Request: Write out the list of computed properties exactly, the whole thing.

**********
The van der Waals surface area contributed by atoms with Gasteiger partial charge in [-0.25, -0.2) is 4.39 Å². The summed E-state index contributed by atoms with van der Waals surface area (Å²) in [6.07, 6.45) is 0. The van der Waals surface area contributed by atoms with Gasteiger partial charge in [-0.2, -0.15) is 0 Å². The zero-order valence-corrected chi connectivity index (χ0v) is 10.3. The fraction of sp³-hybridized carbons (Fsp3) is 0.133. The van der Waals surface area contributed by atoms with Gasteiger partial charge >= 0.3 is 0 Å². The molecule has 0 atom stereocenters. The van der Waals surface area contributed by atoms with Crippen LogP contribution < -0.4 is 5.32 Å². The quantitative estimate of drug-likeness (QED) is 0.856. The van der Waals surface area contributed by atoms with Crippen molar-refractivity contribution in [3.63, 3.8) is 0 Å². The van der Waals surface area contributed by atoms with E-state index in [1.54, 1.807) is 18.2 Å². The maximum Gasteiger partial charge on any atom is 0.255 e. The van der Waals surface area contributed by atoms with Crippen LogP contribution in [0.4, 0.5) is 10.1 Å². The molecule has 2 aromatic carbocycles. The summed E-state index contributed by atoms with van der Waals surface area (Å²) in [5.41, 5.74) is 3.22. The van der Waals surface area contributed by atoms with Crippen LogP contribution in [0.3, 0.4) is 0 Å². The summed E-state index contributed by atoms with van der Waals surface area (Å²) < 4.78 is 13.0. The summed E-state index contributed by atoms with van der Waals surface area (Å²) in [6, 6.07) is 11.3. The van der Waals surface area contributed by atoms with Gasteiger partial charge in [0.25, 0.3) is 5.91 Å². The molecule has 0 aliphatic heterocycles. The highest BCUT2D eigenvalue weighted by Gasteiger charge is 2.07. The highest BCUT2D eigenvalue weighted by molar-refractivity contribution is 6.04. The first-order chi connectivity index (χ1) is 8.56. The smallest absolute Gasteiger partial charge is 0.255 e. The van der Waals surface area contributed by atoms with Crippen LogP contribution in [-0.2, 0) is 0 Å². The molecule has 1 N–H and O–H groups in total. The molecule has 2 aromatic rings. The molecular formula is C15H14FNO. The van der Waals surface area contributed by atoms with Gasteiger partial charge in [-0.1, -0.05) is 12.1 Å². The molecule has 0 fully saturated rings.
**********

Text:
The van der Waals surface area contributed by atoms with Gasteiger partial charge in [-0.25, -0.2) is 4.39 Å². The summed E-state index contributed by atoms with van der Waals surface area (Å²) in [6.07, 6.45) is 0. The van der Waals surface area contributed by atoms with Gasteiger partial charge in [-0.2, -0.15) is 0 Å². The zero-order valence-corrected chi connectivity index (χ0v) is 10.3. The fraction of sp³-hybridized carbons (Fsp3) is 0.133. The van der Waals surface area contributed by atoms with Gasteiger partial charge >= 0.3 is 0 Å². The molecule has 0 atom stereocenters. The van der Waals surface area contributed by atoms with Crippen LogP contribution < -0.4 is 5.32 Å². The quantitative estimate of drug-likeness (QED) is 0.856. The van der Waals surface area contributed by atoms with Crippen molar-refractivity contribution in [3.63, 3.8) is 0 Å². The van der Waals surface area contributed by atoms with E-state index in [1.54, 1.807) is 18.2 Å². The maximum Gasteiger partial charge on any atom is 0.255 e. The van der Waals surface area contributed by atoms with Crippen LogP contribution in [0.4, 0.5) is 10.1 Å². The molecule has 2 aromatic carbocycles. The summed E-state index contributed by atoms with van der Waals surface area (Å²) in [5.41, 5.74) is 3.22. The van der Waals surface area contributed by atoms with Crippen LogP contribution in [0.3, 0.4) is 0 Å². The summed E-state index contributed by atoms with van der Waals surface area (Å²) < 4.78 is 13.0. The summed E-state index contributed by atoms with van der Waals surface area (Å²) in [6, 6.07) is 11.3. The van der Waals surface area contributed by atoms with Gasteiger partial charge in [0.25, 0.3) is 5.91 Å². The molecule has 0 aliphatic heterocycles. The highest BCUT2D eigenvalue weighted by Gasteiger charge is 2.07. The highest BCUT2D eigenvalue weighted by molar-refractivity contribution is 6.04. The first-order chi connectivity index (χ1) is 8.56. The smallest absolute Gasteiger partial charge is 0.255 e. The van der Waals surface area contributed by atoms with Crippen LogP contribution in [-0.2, 0) is 0 Å². The molecule has 1 N–H and O–H groups in total. The molecule has 2 aromatic rings. The molecular formula is C15H14FNO. The van der Waals surface area contributed by atoms with Gasteiger partial charge in [-0.1, -0.05) is 12.1 Å². The molecule has 0 fully saturated rings.